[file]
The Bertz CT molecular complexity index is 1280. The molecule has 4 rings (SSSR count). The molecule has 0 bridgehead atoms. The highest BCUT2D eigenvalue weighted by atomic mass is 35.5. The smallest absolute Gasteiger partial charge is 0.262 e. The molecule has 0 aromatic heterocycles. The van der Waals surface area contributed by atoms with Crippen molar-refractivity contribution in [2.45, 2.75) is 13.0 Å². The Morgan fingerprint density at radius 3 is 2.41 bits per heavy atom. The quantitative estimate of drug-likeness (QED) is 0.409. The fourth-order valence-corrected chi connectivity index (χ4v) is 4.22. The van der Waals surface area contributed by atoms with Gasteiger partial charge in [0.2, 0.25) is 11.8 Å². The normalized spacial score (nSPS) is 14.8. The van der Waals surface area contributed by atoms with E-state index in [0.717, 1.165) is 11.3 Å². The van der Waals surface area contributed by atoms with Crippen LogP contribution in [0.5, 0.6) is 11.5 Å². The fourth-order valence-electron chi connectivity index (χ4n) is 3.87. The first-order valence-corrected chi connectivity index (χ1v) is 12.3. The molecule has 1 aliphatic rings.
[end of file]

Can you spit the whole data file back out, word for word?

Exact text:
The Bertz CT molecular complexity index is 1280. The molecule has 4 rings (SSSR count). The molecule has 0 bridgehead atoms. The highest BCUT2D eigenvalue weighted by atomic mass is 35.5. The smallest absolute Gasteiger partial charge is 0.262 e. The molecule has 0 aromatic heterocycles. The van der Waals surface area contributed by atoms with Crippen molar-refractivity contribution in [2.45, 2.75) is 13.0 Å². The Morgan fingerprint density at radius 3 is 2.41 bits per heavy atom. The quantitative estimate of drug-likeness (QED) is 0.409. The fourth-order valence-corrected chi connectivity index (χ4v) is 4.22. The van der Waals surface area contributed by atoms with Gasteiger partial charge in [0.2, 0.25) is 11.8 Å². The normalized spacial score (nSPS) is 14.8. The van der Waals surface area contributed by atoms with E-state index in [0.717, 1.165) is 11.3 Å². The van der Waals surface area contributed by atoms with Crippen LogP contribution in [0.5, 0.6) is 11.5 Å². The fourth-order valence-electron chi connectivity index (χ4n) is 3.87. The first-order valence-corrected chi connectivity index (χ1v) is 12.3. The molecule has 1 aliphatic rings.